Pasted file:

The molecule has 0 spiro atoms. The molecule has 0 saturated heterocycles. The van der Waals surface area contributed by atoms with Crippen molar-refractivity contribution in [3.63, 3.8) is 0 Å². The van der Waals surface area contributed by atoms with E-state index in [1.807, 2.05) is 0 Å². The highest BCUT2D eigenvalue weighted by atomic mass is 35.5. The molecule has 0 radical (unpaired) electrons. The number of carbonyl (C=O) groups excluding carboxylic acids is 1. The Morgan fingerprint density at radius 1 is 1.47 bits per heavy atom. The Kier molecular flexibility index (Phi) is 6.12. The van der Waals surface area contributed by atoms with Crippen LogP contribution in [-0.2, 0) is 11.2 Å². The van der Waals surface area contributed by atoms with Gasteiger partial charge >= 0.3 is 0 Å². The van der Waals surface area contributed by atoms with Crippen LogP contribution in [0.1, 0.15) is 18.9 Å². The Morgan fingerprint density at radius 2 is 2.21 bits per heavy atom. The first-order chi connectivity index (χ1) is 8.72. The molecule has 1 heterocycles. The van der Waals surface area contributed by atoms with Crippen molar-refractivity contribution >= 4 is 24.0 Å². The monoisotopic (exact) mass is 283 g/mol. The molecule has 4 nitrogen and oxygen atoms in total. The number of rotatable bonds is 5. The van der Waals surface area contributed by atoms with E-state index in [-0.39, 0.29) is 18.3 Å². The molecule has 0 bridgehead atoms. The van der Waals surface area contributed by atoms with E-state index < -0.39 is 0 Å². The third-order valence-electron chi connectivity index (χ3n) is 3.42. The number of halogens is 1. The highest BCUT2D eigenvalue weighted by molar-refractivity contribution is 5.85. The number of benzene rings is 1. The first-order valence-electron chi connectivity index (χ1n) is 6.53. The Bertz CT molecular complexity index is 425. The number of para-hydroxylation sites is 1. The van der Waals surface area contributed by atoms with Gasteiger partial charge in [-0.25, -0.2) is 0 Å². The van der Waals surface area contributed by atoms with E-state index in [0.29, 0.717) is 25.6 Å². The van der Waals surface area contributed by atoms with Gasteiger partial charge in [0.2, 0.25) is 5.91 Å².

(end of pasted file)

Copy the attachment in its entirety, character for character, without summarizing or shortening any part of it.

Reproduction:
The molecule has 0 spiro atoms. The molecule has 0 saturated heterocycles. The van der Waals surface area contributed by atoms with Crippen molar-refractivity contribution in [3.63, 3.8) is 0 Å². The van der Waals surface area contributed by atoms with E-state index in [1.807, 2.05) is 0 Å². The highest BCUT2D eigenvalue weighted by atomic mass is 35.5. The molecule has 0 radical (unpaired) electrons. The number of carbonyl (C=O) groups excluding carboxylic acids is 1. The Morgan fingerprint density at radius 1 is 1.47 bits per heavy atom. The Kier molecular flexibility index (Phi) is 6.12. The van der Waals surface area contributed by atoms with Crippen LogP contribution in [-0.2, 0) is 11.2 Å². The van der Waals surface area contributed by atoms with Gasteiger partial charge >= 0.3 is 0 Å². The van der Waals surface area contributed by atoms with Crippen LogP contribution in [0.1, 0.15) is 18.9 Å². The Morgan fingerprint density at radius 2 is 2.21 bits per heavy atom. The first-order chi connectivity index (χ1) is 8.72. The molecule has 1 heterocycles. The van der Waals surface area contributed by atoms with Crippen molar-refractivity contribution >= 4 is 24.0 Å². The monoisotopic (exact) mass is 283 g/mol. The molecule has 4 nitrogen and oxygen atoms in total. The number of rotatable bonds is 5. The van der Waals surface area contributed by atoms with E-state index in [-0.39, 0.29) is 18.3 Å². The molecule has 0 bridgehead atoms. The van der Waals surface area contributed by atoms with E-state index < -0.39 is 0 Å². The third-order valence-electron chi connectivity index (χ3n) is 3.42. The number of halogens is 1. The highest BCUT2D eigenvalue weighted by molar-refractivity contribution is 5.85. The number of benzene rings is 1. The first-order valence-electron chi connectivity index (χ1n) is 6.53. The Bertz CT molecular complexity index is 425. The number of para-hydroxylation sites is 1. The van der Waals surface area contributed by atoms with Gasteiger partial charge in [-0.25, -0.2) is 0 Å². The van der Waals surface area contributed by atoms with E-state index in [0.29, 0.717) is 25.6 Å². The van der Waals surface area contributed by atoms with Gasteiger partial charge in [0.2, 0.25) is 5.91 Å².